Written by PARAS RAMOUTAR
Director General of the Indian government’s Indian Council for Cultural Relations (ICCR) Kumar Tuhin said he felt he had found a home away from home in Trinidad during his visit.
He said the people who came to the Mahatma Gandhi Institute for Cultural Cooperation to learn Indian culture form a bridge between the two countries.
Shri Tuhin was addressing an audience at the institute at Mt Hope on Thursday. He was visiting the centre as part of a tour of the council’s cultural centres worldwide.
During his visit to the centre, he planted a sapodilla tree alongside Indian High Commissioner Dr Pradeep Rajpurohit, and both men were given a tour of the facility, including the administrative offices, library, instrument and vocal classrooms, dance and yoga rooms, classrooms where Hindi is taught, and the auditorium. Director of the Gandhi Centre, Ms Ramaya Ajay conducted the tour.
The dignitaries also met prominent members of the Indian diaspora, heads of cultural organisations, and eminent artists, and they included President of the National Council for Culture (NCIC), Senator Deoroop Teemal; Vice President of NCIC, Surujdeo Mangaroo; Pundit Dr Rampersad Parasram, Dharmacharya of the Sanatan Dharma Maha Sabha; and former Government Minister, Trevor Sudama
Shri Tuhin said this was his first visit to TT, and the IRCC had great hopes for the institute, which was the largest such centre in the region.
“When I landed only four days into my trip to various countries, I am thinking I have come back home. In TT, I have met friends today, experts and dignitaries. I truly feel that I have found a place that is a home away from India, a true home for myself,” he told the assembly of over 200 invitees.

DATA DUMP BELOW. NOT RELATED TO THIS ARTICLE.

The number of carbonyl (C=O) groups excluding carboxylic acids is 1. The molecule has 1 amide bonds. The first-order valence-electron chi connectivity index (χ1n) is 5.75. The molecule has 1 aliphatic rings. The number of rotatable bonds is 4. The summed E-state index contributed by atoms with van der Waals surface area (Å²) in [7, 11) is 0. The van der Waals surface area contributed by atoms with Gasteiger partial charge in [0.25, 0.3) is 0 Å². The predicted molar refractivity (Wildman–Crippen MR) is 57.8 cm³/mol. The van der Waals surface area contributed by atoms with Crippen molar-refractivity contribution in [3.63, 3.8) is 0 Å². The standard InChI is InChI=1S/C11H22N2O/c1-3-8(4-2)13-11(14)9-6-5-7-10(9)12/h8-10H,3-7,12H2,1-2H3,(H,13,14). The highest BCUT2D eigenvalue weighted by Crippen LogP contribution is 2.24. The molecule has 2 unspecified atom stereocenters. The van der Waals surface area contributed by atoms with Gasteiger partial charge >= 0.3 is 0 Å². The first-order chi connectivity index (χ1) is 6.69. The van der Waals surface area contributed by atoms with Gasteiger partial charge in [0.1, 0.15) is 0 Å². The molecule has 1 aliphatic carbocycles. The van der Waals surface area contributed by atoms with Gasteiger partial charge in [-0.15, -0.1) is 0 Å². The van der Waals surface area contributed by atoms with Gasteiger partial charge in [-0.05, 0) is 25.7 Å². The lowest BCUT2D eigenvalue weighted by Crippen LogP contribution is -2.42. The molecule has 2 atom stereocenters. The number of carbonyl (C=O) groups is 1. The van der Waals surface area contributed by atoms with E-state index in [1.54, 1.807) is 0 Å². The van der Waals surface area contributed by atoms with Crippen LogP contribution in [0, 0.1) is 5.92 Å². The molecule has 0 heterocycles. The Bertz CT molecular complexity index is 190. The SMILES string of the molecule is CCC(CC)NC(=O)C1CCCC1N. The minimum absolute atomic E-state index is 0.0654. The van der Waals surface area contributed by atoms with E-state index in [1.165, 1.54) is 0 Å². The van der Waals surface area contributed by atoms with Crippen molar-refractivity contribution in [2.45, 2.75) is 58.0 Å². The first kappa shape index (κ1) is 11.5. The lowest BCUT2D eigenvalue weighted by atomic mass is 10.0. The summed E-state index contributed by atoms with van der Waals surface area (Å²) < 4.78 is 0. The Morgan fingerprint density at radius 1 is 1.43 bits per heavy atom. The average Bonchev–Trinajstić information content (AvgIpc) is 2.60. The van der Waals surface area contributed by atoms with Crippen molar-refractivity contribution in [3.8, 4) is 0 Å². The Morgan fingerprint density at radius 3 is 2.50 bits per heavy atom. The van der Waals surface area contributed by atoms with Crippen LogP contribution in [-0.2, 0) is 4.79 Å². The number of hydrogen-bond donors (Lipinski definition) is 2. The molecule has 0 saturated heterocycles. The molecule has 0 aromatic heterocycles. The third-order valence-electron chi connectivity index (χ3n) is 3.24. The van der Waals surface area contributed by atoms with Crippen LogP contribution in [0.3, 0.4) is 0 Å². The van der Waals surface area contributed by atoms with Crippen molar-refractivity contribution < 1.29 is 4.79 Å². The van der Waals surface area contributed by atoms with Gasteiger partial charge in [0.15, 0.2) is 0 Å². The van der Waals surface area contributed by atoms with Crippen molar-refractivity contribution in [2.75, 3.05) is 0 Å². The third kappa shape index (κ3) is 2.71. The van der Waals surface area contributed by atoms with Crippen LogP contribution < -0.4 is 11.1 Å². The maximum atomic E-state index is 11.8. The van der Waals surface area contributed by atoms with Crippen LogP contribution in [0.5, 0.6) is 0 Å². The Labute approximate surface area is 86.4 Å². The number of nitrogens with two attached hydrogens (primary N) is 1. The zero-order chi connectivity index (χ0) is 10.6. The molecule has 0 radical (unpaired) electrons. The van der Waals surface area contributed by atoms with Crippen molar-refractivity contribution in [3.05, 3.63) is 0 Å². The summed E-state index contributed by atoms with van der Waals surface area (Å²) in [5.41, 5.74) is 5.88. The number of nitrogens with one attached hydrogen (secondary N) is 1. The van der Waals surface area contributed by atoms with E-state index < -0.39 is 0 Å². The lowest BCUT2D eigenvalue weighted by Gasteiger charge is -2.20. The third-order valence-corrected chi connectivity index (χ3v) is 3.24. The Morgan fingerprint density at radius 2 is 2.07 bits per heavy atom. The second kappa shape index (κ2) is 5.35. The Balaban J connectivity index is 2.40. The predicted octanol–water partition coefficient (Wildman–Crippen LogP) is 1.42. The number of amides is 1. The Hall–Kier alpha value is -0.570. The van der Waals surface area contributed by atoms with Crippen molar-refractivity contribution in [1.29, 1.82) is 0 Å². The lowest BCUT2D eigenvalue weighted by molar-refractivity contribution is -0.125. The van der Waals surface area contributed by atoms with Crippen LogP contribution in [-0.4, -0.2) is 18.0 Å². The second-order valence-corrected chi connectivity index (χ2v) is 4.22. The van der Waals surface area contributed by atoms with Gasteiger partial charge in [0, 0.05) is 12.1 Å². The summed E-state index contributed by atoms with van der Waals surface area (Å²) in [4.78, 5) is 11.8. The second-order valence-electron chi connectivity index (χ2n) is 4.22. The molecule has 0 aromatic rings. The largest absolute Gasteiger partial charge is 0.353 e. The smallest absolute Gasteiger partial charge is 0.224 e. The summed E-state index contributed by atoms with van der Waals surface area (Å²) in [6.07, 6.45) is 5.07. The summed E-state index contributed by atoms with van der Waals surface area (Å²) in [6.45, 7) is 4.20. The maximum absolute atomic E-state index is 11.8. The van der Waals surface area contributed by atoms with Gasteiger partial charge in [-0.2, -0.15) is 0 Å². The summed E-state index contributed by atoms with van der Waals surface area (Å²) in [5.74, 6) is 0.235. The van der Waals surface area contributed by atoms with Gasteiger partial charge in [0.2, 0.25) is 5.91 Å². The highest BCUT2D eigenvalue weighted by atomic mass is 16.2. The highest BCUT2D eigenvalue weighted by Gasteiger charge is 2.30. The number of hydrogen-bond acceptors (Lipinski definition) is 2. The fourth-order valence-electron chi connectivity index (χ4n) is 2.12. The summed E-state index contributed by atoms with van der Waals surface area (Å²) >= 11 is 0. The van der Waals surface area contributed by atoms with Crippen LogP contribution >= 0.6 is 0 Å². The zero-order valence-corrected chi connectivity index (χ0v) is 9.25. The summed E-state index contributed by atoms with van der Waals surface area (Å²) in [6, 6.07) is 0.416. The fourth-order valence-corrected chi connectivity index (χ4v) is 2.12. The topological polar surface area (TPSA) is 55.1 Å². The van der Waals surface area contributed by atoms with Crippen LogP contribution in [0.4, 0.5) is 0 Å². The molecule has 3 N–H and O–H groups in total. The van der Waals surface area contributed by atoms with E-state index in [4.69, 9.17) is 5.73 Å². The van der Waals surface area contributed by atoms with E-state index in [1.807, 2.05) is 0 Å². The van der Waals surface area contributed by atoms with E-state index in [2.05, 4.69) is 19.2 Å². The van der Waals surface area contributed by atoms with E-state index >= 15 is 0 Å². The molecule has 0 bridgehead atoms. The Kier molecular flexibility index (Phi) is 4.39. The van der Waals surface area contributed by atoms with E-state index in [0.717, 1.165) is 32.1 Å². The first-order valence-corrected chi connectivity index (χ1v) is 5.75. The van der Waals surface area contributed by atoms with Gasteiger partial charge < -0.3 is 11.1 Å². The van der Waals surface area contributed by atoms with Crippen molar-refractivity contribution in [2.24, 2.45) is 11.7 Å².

“Therefore I think that the choice for this centre, the biggest and largest in the Caribbean, to be housed in Port of Spain, TT, was the perfect decision, was the right decision made by the government of India and for this we would also like to thank the TT government for their help and assistance in making this a reality.”, he noted
The ICCR was founded in 1950 by independent India’s first education minister, Maulana Abul Kalam Azad. Its website said its objectives are to participate actively in the formulating and implementing policies and programmes pertaining to India’s external cultural relations; to foster and strengthen cultural relations and mutual understanding between India and other countries; to promote cultural exchanges with other countries and people; and to develop relations with nations.
Shri Tuhin said the work of the ICCR was cultural diplomacy as part of the Ministry of External Affairs.
“Diplomacy by its own gives a sense of being a complicated matter that is between governments and it’s supposed to be a very formal thing”, Shri Tuhin noted
Shri Tuhin added: “If you look at the word ‘culture,’ it is a word that is deep in meaning, and also a word whose meaning has expanded over the years. Now if you had asked me the meaning before, I would have included music and dance and art and so forth, but now the meaning of culture also includes so many other aspects which were not considered cuisine
Shri Tuhin said ICCR could not spread Indian culture alone, but needed the assistance of connections between people of different cultures and geographies.
“That is where your work comes in. The people who have come here today, your work is more important than the work being done by ICCR and other agencies. The fact that you come here to learn to dance or Hindi or art or some other art form, you become a bridge and a bond of friendship between India and TT. This is a country with which we have always maintained close ties. We are thankful to you because you have preserved the ties carefully and with a lot of sensitivity, and therefore we value your friendship, we value that you are coming here, we value your association.”
Shri Tuhin told the audience the institute wanted to work in partnership with them in any activities they were involved in.
“ICCR is over 70 years old and has several activities and plans, including business programmes, scholarships , among several others.
The Centre was inked between the late Prime Ministers of India, and Trinidad and Tobago Indira Gandhi and Dr Eric Williams in 1988, during the former’s visit here. There were several operational delays until its construction and eventual opening in 2020.